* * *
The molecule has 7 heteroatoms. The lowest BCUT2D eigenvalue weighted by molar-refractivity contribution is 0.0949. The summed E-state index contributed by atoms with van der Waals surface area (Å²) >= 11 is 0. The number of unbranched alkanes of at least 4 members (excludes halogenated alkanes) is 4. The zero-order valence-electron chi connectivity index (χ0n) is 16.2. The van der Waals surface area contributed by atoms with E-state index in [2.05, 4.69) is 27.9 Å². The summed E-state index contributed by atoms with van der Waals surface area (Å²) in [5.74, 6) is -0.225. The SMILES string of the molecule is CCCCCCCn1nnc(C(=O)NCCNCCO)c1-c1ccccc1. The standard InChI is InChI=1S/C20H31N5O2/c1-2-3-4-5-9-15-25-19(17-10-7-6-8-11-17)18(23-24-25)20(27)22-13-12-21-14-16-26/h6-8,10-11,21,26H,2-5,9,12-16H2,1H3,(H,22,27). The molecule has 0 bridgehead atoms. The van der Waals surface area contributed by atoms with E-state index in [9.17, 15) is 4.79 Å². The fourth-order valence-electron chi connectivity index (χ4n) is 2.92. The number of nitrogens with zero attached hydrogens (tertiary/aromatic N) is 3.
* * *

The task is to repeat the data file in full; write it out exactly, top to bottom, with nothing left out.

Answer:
The molecule has 7 heteroatoms. The lowest BCUT2D eigenvalue weighted by molar-refractivity contribution is 0.0949. The summed E-state index contributed by atoms with van der Waals surface area (Å²) >= 11 is 0. The number of unbranched alkanes of at least 4 members (excludes halogenated alkanes) is 4. The zero-order valence-electron chi connectivity index (χ0n) is 16.2. The van der Waals surface area contributed by atoms with E-state index in [2.05, 4.69) is 27.9 Å². The summed E-state index contributed by atoms with van der Waals surface area (Å²) in [5.74, 6) is -0.225. The SMILES string of the molecule is CCCCCCCn1nnc(C(=O)NCCNCCO)c1-c1ccccc1. The standard InChI is InChI=1S/C20H31N5O2/c1-2-3-4-5-9-15-25-19(17-10-7-6-8-11-17)18(23-24-25)20(27)22-13-12-21-14-16-26/h6-8,10-11,21,26H,2-5,9,12-16H2,1H3,(H,22,27). The molecule has 0 bridgehead atoms. The van der Waals surface area contributed by atoms with E-state index in [9.17, 15) is 4.79 Å². The fourth-order valence-electron chi connectivity index (χ4n) is 2.92. The number of nitrogens with zero attached hydrogens (tertiary/aromatic N) is 3.